Tag Archives: Mother

The Tourist

Watery Venice, Italy, provides the setting as Johnny Depp, playing an American tourist seeking solace for his shattered heart, instead finds it in danger again after encountering a beautiful Interpol agent (Angelina Jolie). Little does the Yank know that the artful lady has gone to great lengths to arrange their “chance” meeting and is using him to trap a thief who happens to be her ex-lover. The film earned Golden Globe nods for Depp and Jolie.

Rating: 3 out of 10

“The Tourist” should have been a good movie, maybe even great. Johnny Depp and Angelina Jolie in a caper through the romantic canals of Venice is a great set up. But something was missing. Chemistry, I guess.

The storyline was good enough. It starts in Paris where she is being watched by Interpol. She gets a letter from a mysterious man, hops on a train, and per his instructions picks up a look-a-like – Johnny. Depp plays a bumbling American math teacher, set against Angie’s cool, very together Brit. But from here it drags. The action never really takes off (and neither do those molasses-style boat chases) and the intrigue isn’t really that intriguing.

Johnny is better than Angie. He’s a bit charming and a little funny. She doesn’t have a moment of levity, though. It’s also odd to see her looking old and too thin.


A murder rocks a South Korean town and suspicion quickly falls on a reclusive, mentally challenged — and alibi-free — young man (Bin Won). When an inept public defender botches the boy’s case, his mother (Hye-ja Kim) sets out to prove her son’s innocence. Acclaimed director Joon-ho Bong (Memories of Murder) explores the lengths a mother will go to protect her child in this atmospheric crime thriller.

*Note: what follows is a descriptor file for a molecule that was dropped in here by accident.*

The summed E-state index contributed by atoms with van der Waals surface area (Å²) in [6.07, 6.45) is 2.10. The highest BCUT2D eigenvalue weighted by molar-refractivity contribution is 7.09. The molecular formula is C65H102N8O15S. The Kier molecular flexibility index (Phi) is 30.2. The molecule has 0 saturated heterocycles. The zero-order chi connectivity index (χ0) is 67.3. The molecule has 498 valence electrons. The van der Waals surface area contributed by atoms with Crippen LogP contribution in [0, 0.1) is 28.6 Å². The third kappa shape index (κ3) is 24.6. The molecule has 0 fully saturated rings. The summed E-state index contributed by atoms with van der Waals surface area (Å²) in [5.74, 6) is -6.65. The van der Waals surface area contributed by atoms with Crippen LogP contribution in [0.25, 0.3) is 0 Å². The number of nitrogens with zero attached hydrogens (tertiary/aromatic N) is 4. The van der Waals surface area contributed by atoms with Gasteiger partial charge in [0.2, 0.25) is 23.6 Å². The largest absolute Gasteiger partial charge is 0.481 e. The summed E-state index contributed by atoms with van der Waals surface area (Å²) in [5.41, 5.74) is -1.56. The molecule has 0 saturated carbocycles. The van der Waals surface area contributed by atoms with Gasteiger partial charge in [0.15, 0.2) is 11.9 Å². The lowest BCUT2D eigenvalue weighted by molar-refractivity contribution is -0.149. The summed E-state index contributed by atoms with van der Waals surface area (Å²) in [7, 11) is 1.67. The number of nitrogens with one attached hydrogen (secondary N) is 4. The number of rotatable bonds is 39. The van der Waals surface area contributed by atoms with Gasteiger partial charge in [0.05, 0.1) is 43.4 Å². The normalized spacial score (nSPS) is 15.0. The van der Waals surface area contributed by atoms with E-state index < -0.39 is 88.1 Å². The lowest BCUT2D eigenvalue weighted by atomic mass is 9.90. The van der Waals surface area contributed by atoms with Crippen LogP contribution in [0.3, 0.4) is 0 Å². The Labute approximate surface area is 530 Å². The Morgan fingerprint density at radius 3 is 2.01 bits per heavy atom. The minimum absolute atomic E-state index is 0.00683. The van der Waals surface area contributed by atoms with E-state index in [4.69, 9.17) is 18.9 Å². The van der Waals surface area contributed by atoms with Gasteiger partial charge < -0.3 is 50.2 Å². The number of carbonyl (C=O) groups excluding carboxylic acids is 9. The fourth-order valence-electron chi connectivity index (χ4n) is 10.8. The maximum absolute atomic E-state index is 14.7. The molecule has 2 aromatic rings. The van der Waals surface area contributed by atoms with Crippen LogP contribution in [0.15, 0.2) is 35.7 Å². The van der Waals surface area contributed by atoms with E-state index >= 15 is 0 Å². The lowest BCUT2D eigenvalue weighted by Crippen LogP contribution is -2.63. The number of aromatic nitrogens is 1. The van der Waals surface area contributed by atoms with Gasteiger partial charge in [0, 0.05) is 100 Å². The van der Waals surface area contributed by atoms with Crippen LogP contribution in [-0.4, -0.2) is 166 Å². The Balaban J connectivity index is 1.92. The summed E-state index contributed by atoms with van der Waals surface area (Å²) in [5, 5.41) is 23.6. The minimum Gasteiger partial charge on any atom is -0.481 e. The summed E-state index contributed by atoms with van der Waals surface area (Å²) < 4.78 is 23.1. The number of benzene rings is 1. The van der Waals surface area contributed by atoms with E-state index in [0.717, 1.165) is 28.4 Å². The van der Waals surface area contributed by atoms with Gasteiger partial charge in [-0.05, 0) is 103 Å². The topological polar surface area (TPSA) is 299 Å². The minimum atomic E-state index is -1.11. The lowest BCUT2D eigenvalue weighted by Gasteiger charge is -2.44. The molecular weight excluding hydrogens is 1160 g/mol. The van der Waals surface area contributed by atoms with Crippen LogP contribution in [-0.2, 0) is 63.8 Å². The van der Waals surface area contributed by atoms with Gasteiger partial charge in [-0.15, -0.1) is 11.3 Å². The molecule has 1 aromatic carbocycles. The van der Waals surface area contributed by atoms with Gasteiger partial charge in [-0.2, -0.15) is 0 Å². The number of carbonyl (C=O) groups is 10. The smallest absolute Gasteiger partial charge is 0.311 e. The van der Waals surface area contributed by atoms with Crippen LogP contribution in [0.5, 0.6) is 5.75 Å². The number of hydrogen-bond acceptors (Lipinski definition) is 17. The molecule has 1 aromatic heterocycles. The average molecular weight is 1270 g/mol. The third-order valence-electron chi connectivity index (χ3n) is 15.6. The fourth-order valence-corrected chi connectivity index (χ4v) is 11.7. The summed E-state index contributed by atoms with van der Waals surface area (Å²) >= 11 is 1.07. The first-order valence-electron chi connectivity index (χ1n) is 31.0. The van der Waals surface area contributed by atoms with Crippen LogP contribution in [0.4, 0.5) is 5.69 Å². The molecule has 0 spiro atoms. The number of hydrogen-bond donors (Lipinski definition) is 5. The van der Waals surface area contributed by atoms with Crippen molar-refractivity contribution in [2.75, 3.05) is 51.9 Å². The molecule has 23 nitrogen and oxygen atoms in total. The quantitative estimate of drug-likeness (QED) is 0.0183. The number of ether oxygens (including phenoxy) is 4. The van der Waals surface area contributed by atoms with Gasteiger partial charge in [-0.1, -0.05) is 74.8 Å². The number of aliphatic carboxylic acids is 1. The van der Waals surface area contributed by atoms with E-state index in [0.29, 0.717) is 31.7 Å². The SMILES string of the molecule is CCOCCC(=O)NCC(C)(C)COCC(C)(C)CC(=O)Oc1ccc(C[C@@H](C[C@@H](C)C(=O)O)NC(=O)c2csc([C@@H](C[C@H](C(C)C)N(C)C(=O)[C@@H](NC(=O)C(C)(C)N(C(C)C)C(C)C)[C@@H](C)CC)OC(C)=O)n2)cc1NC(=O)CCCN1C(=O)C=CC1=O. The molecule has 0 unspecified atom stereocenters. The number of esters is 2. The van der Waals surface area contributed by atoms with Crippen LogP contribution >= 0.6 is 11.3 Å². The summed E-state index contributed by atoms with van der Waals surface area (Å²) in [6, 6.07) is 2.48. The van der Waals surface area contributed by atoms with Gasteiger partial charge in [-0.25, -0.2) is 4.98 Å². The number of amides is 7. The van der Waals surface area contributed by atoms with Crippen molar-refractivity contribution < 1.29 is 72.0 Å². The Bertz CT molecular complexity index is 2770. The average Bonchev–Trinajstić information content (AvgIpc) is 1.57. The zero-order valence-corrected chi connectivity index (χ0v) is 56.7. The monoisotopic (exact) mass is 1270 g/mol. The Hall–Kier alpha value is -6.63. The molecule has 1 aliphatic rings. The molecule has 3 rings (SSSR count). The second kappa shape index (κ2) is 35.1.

Rating: 8 out of 10

The story of a parent or family member trying to prove the innocence of another is nothing new. In fact, Hilary Swank has a film coming out with that exact same premise called “Conviction.”

But director Joon-ho Bong, who made the outstanding monster movie “The Host,” takes some interesting twists and turns in this smart, patiently developed film starring Hye-ja Kim, who is the Meryl Streep of South Korea, as the leader character simply named Mother. In her search to prove the innocence of her son in the murder of a young girl she overturns some dark stones and grasps at thin straws, even turning on friends and family.

She’s not a likable or saintly figure, and the story unfolds her own dark past and problems. It’s a fresh take on a familiar formula to American audiences with a strong cast and characters in a compelling script.